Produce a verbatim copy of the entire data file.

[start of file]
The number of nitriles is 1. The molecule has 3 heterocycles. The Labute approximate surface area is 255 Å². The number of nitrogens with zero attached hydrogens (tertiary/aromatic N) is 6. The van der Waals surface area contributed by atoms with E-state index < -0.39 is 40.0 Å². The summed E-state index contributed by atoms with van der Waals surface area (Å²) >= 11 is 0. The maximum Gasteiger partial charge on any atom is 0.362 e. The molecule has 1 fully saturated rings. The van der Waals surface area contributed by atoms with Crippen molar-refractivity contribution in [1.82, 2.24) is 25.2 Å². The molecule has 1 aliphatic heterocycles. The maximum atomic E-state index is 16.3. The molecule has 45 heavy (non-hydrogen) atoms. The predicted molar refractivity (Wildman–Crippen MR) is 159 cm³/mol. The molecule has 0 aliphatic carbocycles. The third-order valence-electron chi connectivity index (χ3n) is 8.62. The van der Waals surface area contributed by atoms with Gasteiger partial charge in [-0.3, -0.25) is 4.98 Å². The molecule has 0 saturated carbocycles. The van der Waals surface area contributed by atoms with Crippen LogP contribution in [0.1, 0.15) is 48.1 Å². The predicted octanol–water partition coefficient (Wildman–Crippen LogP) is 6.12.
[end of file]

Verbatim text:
The number of nitriles is 1. The molecule has 3 heterocycles. The Labute approximate surface area is 255 Å². The number of nitrogens with zero attached hydrogens (tertiary/aromatic N) is 6. The van der Waals surface area contributed by atoms with E-state index < -0.39 is 40.0 Å². The summed E-state index contributed by atoms with van der Waals surface area (Å²) >= 11 is 0. The maximum Gasteiger partial charge on any atom is 0.362 e. The molecule has 1 fully saturated rings. The van der Waals surface area contributed by atoms with Crippen molar-refractivity contribution in [1.82, 2.24) is 25.2 Å². The molecule has 1 aliphatic heterocycles. The maximum atomic E-state index is 16.3. The molecule has 45 heavy (non-hydrogen) atoms. The predicted molar refractivity (Wildman–Crippen MR) is 159 cm³/mol. The molecule has 0 aliphatic carbocycles. The third-order valence-electron chi connectivity index (χ3n) is 8.62. The van der Waals surface area contributed by atoms with Gasteiger partial charge in [-0.3, -0.25) is 4.98 Å². The molecule has 0 saturated carbocycles. The van der Waals surface area contributed by atoms with Crippen LogP contribution in [0.1, 0.15) is 48.1 Å². The predicted octanol–water partition coefficient (Wildman–Crippen LogP) is 6.12.